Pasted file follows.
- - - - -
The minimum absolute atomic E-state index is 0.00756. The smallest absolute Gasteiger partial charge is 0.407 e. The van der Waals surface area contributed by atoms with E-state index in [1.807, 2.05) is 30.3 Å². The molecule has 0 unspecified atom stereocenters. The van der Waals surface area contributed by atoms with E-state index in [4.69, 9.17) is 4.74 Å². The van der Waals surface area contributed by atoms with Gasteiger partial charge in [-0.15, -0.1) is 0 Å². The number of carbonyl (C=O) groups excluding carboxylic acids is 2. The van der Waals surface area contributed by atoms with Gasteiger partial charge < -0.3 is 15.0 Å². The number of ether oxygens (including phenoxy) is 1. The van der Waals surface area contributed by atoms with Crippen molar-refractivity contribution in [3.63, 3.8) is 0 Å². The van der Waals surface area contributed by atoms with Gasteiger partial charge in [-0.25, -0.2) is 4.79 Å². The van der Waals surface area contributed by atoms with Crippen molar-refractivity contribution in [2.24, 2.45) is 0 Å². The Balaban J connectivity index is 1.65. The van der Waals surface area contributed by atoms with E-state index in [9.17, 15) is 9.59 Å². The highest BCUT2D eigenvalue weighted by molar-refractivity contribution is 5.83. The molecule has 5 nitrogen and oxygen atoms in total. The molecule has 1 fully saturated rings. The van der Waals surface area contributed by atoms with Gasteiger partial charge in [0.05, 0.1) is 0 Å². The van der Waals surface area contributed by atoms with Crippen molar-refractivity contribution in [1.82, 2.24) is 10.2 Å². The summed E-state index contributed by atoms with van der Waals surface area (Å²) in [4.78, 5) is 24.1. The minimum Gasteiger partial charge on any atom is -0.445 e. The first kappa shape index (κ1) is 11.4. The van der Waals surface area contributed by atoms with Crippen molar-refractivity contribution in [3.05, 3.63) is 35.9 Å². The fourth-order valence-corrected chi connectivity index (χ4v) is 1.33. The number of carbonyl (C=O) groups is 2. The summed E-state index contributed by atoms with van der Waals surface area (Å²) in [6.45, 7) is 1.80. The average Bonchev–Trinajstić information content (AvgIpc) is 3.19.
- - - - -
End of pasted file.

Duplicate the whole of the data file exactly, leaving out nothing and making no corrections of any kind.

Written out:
The minimum absolute atomic E-state index is 0.00756. The smallest absolute Gasteiger partial charge is 0.407 e. The van der Waals surface area contributed by atoms with E-state index in [1.807, 2.05) is 30.3 Å². The molecule has 0 unspecified atom stereocenters. The van der Waals surface area contributed by atoms with E-state index in [4.69, 9.17) is 4.74 Å². The van der Waals surface area contributed by atoms with Gasteiger partial charge in [-0.15, -0.1) is 0 Å². The number of carbonyl (C=O) groups excluding carboxylic acids is 2. The van der Waals surface area contributed by atoms with Gasteiger partial charge < -0.3 is 15.0 Å². The number of ether oxygens (including phenoxy) is 1. The van der Waals surface area contributed by atoms with Crippen molar-refractivity contribution in [3.63, 3.8) is 0 Å². The van der Waals surface area contributed by atoms with Gasteiger partial charge in [-0.25, -0.2) is 4.79 Å². The van der Waals surface area contributed by atoms with Crippen molar-refractivity contribution in [2.24, 2.45) is 0 Å². The Balaban J connectivity index is 1.65. The van der Waals surface area contributed by atoms with E-state index in [9.17, 15) is 9.59 Å². The highest BCUT2D eigenvalue weighted by molar-refractivity contribution is 5.83. The molecule has 5 nitrogen and oxygen atoms in total. The molecule has 1 fully saturated rings. The van der Waals surface area contributed by atoms with Gasteiger partial charge in [0.05, 0.1) is 0 Å². The van der Waals surface area contributed by atoms with Crippen molar-refractivity contribution in [1.82, 2.24) is 10.2 Å². The summed E-state index contributed by atoms with van der Waals surface area (Å²) in [4.78, 5) is 24.1. The minimum Gasteiger partial charge on any atom is -0.445 e. The first kappa shape index (κ1) is 11.4. The van der Waals surface area contributed by atoms with Crippen molar-refractivity contribution in [3.05, 3.63) is 35.9 Å². The fourth-order valence-corrected chi connectivity index (χ4v) is 1.33. The number of carbonyl (C=O) groups is 2. The summed E-state index contributed by atoms with van der Waals surface area (Å²) in [6.45, 7) is 1.80. The average Bonchev–Trinajstić information content (AvgIpc) is 3.19.